Bill Clinton’s Four Questions and Barack Obama

Barack Obama PosterI attended Campus Progress’s National Student Conference in 2005, where I heard Bill Clinton give a keynote address on the topic of how progressives can win again. Whatever you think of Clinton, you must concede his knack for electoral victory. The conference took place at a depressing time for many Democrats – Senator John Kerry had just lost the presidential election the previous year and the party seemed weak. Clinton gave a thoughtful, almost philosophical speech, strangely relevant to the party today. (A video and transcript of the speech is available.)

In the speech, he described the necessity in politics to ask and answer four big questions:

1. What is the status of the modern world?
2. What do I want the world to look like for my children and grandchildren?
3. What are the values that underly that vision?
4. What is the strategy for getting there, and what is the role of government in that strategy?

Clinton outlined in general his answers to these questions. The character of the modern world is one of interdependence, and the three most significant trends are the spread of worldwide democracy, the internet, and the rise of NGOs. His vision for the future is an integrated community, where diverse societies can coexist through shared respect, shared benefits, and shared values. And it is government’s role to create the conditions and tools to encourage these values.

Clinton’s framework reminds us of the intangible character of politics: campaigns are not exclusively exercises in aligning voter’s views with well-crafted talking points, not exercises in media strategy, not even exclusively about fundraising or organizing. Of course, successful candidates must do all of these things to some extent to win, but they are not sufficient for victory.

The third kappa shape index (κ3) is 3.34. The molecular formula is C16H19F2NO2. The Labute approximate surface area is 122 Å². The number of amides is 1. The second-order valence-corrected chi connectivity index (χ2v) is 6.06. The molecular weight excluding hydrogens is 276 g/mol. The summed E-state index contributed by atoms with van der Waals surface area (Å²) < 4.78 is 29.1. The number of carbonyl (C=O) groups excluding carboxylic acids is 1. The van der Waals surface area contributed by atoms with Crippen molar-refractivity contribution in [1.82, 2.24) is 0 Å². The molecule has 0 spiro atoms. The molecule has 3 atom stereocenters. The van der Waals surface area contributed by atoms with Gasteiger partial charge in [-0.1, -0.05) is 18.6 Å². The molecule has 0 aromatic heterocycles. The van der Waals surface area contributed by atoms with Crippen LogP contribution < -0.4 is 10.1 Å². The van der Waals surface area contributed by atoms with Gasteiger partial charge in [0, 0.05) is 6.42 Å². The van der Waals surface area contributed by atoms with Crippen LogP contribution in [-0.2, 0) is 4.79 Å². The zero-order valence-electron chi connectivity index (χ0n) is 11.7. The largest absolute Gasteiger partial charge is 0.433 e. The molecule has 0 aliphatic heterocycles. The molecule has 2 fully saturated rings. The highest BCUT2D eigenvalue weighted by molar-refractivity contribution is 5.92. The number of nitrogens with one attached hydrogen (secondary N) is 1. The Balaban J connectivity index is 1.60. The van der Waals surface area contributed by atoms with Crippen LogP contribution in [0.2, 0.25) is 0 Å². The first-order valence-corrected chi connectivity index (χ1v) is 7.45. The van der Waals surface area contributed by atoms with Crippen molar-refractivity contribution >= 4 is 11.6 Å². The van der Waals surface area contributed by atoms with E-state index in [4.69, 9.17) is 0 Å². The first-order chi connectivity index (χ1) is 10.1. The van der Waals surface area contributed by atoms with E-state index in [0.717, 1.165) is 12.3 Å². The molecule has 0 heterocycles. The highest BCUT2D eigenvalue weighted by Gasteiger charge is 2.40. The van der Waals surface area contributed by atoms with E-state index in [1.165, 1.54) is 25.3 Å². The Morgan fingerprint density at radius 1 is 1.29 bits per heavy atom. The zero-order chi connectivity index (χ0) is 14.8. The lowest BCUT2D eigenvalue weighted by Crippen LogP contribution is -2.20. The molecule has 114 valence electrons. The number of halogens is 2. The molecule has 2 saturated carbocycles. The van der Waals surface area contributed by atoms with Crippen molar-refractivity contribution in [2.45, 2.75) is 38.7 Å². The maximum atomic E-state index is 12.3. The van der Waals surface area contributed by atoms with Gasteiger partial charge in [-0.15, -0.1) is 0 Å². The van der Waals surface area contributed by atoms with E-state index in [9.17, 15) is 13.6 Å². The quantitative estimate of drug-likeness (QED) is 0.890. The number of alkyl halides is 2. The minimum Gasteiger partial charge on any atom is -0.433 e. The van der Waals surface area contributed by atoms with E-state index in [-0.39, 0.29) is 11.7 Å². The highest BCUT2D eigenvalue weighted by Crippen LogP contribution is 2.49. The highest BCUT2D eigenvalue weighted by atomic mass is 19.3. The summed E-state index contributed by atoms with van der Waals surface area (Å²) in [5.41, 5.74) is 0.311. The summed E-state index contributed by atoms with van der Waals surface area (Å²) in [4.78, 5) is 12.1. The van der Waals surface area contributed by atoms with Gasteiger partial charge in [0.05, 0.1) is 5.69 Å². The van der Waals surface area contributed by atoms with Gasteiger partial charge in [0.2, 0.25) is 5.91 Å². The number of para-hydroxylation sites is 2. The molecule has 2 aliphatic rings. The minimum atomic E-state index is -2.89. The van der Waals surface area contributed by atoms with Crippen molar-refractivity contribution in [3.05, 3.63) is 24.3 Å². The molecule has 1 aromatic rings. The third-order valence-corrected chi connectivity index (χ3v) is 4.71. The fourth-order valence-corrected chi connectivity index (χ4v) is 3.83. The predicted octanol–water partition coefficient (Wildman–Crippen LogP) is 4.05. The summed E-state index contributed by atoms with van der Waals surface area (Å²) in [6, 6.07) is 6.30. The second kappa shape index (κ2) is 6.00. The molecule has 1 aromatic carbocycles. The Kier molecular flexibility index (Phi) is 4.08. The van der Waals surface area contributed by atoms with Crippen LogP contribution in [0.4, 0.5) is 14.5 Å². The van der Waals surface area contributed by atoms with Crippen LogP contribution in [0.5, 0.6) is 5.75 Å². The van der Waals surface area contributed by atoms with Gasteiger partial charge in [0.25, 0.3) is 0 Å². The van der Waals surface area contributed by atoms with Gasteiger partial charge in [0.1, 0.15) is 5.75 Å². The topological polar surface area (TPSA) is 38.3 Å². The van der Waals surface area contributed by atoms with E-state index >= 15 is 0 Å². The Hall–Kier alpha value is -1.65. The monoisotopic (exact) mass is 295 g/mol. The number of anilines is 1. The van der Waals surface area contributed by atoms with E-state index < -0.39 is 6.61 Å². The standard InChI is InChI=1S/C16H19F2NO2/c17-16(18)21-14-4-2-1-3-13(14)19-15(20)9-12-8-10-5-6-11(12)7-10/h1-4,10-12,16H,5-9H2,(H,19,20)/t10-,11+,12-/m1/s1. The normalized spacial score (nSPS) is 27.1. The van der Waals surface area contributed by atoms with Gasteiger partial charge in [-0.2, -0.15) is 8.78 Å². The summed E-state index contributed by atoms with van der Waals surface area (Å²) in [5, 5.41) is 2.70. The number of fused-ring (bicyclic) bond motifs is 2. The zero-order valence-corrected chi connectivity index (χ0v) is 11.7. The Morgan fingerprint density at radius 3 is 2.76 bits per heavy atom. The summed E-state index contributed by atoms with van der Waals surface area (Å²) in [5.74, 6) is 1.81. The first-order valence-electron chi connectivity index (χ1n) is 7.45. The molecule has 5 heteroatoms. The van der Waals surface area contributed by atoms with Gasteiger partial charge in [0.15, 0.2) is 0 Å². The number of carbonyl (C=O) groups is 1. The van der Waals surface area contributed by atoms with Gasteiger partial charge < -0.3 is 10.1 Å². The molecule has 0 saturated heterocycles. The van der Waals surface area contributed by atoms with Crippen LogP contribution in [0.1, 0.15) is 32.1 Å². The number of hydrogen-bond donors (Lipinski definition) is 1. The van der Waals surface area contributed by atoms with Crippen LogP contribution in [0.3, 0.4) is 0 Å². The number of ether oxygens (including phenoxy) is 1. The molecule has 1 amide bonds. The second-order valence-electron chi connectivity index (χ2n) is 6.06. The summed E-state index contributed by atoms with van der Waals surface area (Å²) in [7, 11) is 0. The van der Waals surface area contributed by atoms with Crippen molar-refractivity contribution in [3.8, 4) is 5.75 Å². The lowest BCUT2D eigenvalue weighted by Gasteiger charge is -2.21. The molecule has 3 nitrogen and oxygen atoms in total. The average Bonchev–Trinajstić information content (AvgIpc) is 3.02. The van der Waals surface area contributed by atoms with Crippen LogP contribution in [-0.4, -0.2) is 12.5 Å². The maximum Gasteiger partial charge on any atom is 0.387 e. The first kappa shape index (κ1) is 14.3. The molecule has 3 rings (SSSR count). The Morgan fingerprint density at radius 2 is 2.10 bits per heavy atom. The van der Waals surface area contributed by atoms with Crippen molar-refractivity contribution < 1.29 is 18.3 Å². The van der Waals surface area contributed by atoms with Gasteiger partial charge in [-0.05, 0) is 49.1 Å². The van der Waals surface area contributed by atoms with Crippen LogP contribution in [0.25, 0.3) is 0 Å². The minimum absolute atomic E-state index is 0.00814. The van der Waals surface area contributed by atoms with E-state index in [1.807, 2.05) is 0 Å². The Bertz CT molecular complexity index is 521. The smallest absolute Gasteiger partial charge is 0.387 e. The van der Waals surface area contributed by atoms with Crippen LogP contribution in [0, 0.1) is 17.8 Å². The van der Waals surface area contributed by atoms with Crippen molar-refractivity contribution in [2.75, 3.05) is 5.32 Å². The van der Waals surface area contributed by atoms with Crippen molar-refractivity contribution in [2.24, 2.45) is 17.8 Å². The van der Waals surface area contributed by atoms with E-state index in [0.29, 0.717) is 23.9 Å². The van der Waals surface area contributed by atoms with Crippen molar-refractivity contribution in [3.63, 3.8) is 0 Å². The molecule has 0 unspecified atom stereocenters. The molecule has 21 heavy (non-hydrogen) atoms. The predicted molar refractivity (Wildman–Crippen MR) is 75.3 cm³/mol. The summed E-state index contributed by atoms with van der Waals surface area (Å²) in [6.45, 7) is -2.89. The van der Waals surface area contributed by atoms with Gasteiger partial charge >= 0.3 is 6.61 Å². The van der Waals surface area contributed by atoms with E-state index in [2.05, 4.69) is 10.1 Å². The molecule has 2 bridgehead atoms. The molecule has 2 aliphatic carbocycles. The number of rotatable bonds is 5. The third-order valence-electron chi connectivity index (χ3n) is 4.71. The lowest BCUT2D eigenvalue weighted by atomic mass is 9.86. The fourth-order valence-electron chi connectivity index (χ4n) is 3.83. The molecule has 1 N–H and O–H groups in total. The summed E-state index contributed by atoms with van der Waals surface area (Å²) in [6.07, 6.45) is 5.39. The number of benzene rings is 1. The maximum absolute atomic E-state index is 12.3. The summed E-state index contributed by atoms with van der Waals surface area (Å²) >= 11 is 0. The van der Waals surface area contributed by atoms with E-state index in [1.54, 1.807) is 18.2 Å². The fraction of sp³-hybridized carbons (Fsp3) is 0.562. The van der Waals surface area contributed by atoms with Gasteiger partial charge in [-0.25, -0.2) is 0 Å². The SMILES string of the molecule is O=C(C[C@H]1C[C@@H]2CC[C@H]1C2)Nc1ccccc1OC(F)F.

I thought of this speech while listening to Barack Obama’s speech at the University of Maryland on Monday. The most powerful aspect of Obama’s speeches are not the policy proposals (which do earn dutiful applause), but the parts where he describes what kind of America he wants. An America that plays the role of a respected leader internationally. An America where those who work hard have economic opportunity. An America based in mutual tolerance and respect. An America where citizens are called upon to help government solve difficult problems. In short, his rhetorical approach the follows closely Bill Clinton’s questions, moving beyond a policy discussion and share with voters a philosophical outlook.

I’ll allow my political guru friends speculate about the possible relationship between Clinton’s 2005 speech and Obama’s campaign, only point out the irony it is being used so effectively against Hillary.

Author: Rob Goodspeed